Daily Archives: April 27, 2016

A little backdoor action at the Statehouse

We’re in the late stages of the legislative session, a time when everyone wants to hear the final gavel come down and get out of Dodge. And when a whole bunch of bills are flying from chamber to chamber, from committee to committee, providing plenty of opportunities for lawmaking legerdemain. Or, as one observer put it, “the time of year when stuff is going to be slid through the cracks.”

I hear of two provisions designed to open the door to expanded gambling in Vermont. Both are attached to seemingly unrelated bills. In both cases, gambling opponents are trying to keep their eye on the bouncing ball.

The culprit, it’s safe to say, is Sen. Kevin Mullin, Republican chair of the Senate Economic Development Committee, a staunch supporter of, and crafty finagler on behalf of, expanded gambling in Vermont. For a number of years, Mullin has been pushing to expand the definition of state-sanctioned gambling, by hook or by crook.

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A little prayer for ethics reform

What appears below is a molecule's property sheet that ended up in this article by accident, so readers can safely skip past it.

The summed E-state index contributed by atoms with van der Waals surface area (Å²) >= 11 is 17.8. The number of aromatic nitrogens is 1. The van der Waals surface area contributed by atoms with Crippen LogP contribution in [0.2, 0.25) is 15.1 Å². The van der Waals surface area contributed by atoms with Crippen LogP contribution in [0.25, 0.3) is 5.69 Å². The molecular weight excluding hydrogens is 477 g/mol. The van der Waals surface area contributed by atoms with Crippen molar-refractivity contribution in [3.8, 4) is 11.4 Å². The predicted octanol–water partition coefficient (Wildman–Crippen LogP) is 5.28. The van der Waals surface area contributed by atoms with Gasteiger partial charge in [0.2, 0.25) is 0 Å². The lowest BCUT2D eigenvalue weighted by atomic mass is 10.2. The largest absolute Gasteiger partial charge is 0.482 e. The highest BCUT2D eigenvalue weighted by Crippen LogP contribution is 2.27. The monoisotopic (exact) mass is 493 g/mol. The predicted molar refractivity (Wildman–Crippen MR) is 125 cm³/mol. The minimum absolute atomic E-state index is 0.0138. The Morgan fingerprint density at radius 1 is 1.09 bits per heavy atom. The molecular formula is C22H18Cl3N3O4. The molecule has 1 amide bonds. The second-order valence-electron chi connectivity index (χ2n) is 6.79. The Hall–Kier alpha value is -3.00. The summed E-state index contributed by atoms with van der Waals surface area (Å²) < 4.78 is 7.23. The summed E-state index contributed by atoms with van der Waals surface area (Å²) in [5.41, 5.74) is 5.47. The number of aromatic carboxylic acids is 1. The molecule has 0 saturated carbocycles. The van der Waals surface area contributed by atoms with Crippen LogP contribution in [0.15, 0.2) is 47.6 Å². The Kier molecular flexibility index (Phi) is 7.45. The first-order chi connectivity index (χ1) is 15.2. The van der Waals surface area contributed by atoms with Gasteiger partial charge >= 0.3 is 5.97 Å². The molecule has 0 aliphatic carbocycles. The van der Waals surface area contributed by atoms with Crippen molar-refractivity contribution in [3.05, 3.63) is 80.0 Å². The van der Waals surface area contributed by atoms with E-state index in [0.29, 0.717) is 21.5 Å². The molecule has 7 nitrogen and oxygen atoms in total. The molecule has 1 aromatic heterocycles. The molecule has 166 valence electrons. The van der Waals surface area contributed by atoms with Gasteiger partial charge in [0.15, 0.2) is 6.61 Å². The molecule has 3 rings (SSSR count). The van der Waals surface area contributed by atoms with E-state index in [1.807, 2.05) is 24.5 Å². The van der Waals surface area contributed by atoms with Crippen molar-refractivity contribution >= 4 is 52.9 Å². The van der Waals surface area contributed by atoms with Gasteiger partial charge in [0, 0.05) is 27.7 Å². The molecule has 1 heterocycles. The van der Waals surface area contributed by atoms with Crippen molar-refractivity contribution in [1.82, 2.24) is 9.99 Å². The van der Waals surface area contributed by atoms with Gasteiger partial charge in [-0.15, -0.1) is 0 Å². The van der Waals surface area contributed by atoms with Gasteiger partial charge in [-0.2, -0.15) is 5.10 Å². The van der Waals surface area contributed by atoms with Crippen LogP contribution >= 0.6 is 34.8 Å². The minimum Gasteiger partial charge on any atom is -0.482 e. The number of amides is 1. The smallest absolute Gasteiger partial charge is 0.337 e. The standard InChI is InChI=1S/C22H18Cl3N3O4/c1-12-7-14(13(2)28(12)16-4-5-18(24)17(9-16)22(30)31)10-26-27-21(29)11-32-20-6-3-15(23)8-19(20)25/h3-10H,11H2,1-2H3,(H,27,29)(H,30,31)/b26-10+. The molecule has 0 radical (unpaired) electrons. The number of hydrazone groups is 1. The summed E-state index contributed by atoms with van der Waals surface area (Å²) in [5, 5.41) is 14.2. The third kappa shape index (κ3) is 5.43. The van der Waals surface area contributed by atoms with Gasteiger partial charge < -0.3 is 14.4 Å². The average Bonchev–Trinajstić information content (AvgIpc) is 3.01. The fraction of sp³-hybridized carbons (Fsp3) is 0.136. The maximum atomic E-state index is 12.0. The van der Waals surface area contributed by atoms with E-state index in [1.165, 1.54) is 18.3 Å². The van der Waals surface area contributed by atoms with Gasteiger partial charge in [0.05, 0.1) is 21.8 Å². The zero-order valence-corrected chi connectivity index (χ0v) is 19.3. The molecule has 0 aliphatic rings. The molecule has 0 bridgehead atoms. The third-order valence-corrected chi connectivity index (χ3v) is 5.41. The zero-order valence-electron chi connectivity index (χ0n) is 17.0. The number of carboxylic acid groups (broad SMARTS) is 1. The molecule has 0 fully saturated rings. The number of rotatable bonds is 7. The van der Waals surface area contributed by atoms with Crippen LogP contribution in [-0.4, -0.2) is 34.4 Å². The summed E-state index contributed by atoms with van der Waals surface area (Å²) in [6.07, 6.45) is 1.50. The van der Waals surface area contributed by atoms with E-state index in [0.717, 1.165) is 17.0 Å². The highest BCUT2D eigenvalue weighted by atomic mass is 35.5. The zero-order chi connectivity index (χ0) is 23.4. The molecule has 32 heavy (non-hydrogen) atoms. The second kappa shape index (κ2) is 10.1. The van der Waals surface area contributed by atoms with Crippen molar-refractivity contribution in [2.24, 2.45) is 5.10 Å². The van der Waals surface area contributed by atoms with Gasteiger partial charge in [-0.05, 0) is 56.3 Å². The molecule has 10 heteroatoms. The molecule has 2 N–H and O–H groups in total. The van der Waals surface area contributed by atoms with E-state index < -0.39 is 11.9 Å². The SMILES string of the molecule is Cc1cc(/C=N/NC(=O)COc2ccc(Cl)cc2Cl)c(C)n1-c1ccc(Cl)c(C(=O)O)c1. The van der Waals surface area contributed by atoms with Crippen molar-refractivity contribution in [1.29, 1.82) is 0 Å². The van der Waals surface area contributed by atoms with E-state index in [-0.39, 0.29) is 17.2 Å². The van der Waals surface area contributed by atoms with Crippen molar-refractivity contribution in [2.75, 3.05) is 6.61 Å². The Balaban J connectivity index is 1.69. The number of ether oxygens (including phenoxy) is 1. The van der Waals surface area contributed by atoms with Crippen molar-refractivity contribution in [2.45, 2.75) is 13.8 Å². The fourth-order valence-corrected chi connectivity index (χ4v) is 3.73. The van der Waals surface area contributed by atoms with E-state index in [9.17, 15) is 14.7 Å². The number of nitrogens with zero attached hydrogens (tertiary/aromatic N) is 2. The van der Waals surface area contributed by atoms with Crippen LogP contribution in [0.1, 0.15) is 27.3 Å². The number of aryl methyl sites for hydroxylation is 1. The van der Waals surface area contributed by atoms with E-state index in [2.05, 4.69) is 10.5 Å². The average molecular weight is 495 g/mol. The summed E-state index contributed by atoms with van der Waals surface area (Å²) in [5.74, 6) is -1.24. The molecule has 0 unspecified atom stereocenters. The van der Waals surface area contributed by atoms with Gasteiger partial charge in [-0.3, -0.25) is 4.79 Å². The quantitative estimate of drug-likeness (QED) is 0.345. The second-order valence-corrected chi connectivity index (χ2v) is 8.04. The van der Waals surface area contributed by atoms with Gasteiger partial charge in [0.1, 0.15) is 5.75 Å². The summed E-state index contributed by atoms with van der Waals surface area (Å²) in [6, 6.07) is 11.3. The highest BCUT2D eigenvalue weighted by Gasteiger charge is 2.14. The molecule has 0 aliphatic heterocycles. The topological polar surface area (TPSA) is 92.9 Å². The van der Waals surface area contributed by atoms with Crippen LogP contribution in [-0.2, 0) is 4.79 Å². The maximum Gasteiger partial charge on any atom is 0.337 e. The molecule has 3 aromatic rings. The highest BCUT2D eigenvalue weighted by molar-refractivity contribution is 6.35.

Ah, Ethics Commission, we hardly knew ye.

Vermont will remain one of a handful of states whose politicians are unburdened by an ethics watchdog. The final benediction was pronounced Tuesday by House leaders, but the fatal blow had been struck in the Senate.

Well, not a blow, actually. The cause of death was slow and methodical.

A bill to establish a state Ethics Commission was shackled to the stone walls of a windowless chamber somewhere beneath the Senate. The cryptkeeper was Jeanette White, chair of the Senate Judiciary Committee, who openly questioned the need for any ethical oversight at all.

Senate Bill 184 was permitted barely enough gruel and water to survive. Over time, its muscles atrophied and it became a mere shadow of itself. Its teeth and claws were extracted, just to make sure it could never do any damage.

And finally,  at the end of last week, after months of captivity, it was paraded across the hallway, shambling, emaciated, wincing at its first glimpse of sunlight since January. By then, it was too far gone to revive. Not that the House put much effort into it.

Rest In Peace, S. 184.

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